Recycling and reverence – artists express hopes for Earth’s future

Posted in Feature, Visual Art

Whidbey Life Magazine contributor
April 3, 2013

Richard Evans works with found objects. Here's his piece, "Heaven and Earth Exhausted."

Richard Evans works with found objects to break down the “fourth wall” of his theatrical visual art. Here’s his piece, “Heaven on Earth, Exhausted.” (Photos courtesy of Betty Freeman)

Ten Whidbey Island artists share dreams, doubts and desires for the environment in a show that celebrates Earth Day.

“Earth,” opens at the Bayview Corner Cash Store in Langley on Friday, April 5 and runs through May 5 as a part of the Earth and Ocean activities planned on South Whidbey. An opening artists’ reception is from 1 to 4 p.m. on Sunday, April 7.

“Earth” features paintings, sculpture, mixed-media, video, fabric and digital art. Participating artists include Jacob Bloom, Chris Dennis, Joy Dennis, Richard Evans, David Iles, Dan Imburgia, Denise LaRue, Johanna Nitzke Marquis, Diane Reardon and J Graham Ross.

Artists were asked for representations of hopes, dreams and desires – or concerns, annoyances and fears – for the present or future of Mother Earth.

Evans haunts rummage sales and the recycling center to find inspiring castoffs for his 3-D installations. Step into his garage studio in Clinton and find an eclectic collection of found objects, toys, wires, scrap metal, piano keyboards and well, just plain junk.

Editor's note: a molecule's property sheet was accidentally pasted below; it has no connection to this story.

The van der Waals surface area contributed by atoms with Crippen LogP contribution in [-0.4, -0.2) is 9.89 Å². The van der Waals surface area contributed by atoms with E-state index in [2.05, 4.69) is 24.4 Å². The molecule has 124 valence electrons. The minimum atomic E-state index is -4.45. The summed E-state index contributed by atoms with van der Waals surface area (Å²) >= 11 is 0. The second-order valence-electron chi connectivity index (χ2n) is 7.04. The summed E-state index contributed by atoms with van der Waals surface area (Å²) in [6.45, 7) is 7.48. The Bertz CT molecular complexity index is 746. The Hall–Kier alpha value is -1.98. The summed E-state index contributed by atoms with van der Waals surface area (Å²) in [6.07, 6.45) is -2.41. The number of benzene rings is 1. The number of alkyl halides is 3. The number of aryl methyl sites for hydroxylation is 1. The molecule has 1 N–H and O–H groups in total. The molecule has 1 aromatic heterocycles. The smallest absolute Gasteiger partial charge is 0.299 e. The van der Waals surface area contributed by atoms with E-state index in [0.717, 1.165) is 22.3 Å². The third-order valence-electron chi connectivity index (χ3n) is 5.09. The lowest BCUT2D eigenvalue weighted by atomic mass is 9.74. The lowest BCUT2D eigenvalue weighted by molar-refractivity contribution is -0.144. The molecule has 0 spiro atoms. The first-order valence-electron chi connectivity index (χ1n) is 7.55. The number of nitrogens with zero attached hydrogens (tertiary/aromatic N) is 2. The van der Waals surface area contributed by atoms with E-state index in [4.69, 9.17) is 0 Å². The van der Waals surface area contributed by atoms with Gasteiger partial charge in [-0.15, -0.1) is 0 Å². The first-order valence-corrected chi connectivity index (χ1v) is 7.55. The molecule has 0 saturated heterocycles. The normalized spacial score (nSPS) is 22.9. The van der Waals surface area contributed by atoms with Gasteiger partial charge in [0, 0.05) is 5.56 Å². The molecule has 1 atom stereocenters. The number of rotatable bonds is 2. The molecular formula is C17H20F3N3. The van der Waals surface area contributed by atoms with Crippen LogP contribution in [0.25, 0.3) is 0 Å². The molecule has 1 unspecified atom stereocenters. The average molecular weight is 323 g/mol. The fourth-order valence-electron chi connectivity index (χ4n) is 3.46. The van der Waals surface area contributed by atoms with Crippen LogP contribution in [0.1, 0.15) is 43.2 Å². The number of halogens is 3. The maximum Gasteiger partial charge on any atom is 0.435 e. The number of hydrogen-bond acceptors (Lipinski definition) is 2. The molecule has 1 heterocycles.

When asked where he gets his collectibles, he quipped, “My wife Jo would say ‘where doesn’t he get it?’” She should know; they’ve been married for 60 years.

For the “Earth” art show, Evans created several three-dimensional pieces utilizing an assortment of found objects in surprising combinations.

“Heaven on Earth, Exhausted” is a cruciform piece that incorporates a gas ration card from the 1940s as well as a car exhaust pipe, a rear view mirror and a halo.

“I love the cruciform,” said Evans. “It’s a workable theme for me with so many possibilities for interpretation.”

Also in the works is an on-site installation for the “Earth” show. Entitled “Hubba Hubba,” this piece utilizes wires and a metal grid as a goofy reflection on the enigmatic Howard Hughes. It’s also an homage to 1930s film star Jean Harlow, “an organism invented by Howard Hughes,” said Evans.

Evans, who had a long career as a TV, stage and film actor and director before retiring to Whidbey Island 25 years ago, relates his artwork to directing a stage play.

“I like breaking down the fourth wall, as they say in the theater; to include the audience,” he said. “For example I use mirrors as a way of involving the audience, to draw them into the art.” His mixed-media, two-sided piece called “POLEVED” (DEVELOP spelled backwards), uses convex mirrors to challenge viewers’ perceptions.

“What do we really see in a mirror?” Evans asked.

Evans credits 1960s installation artists Jean Tinguely, Ed Kienholz and Ed Ruscha for inspiring his kinetic, intricate combinations. The materials he combines may not always seem to go together, but he says that’s part of the fun for him as an artist.

Johanna Nitzke Marquis incorporated found and re-purposed objects into an her oil-on-linen painting, “Memory Remembered.”

Johanna Nitzke Marquis incorporated found and re-purposed objects into an her oil-on-linen painting, “Memory Remembered.”

“I see my sculptures as subversive, but playful,” he said. “I try to avoid things that slap you in the face with meaning, so I don’t make the meaning too obvious. Then it can mean whatever the viewer wants it to mean.”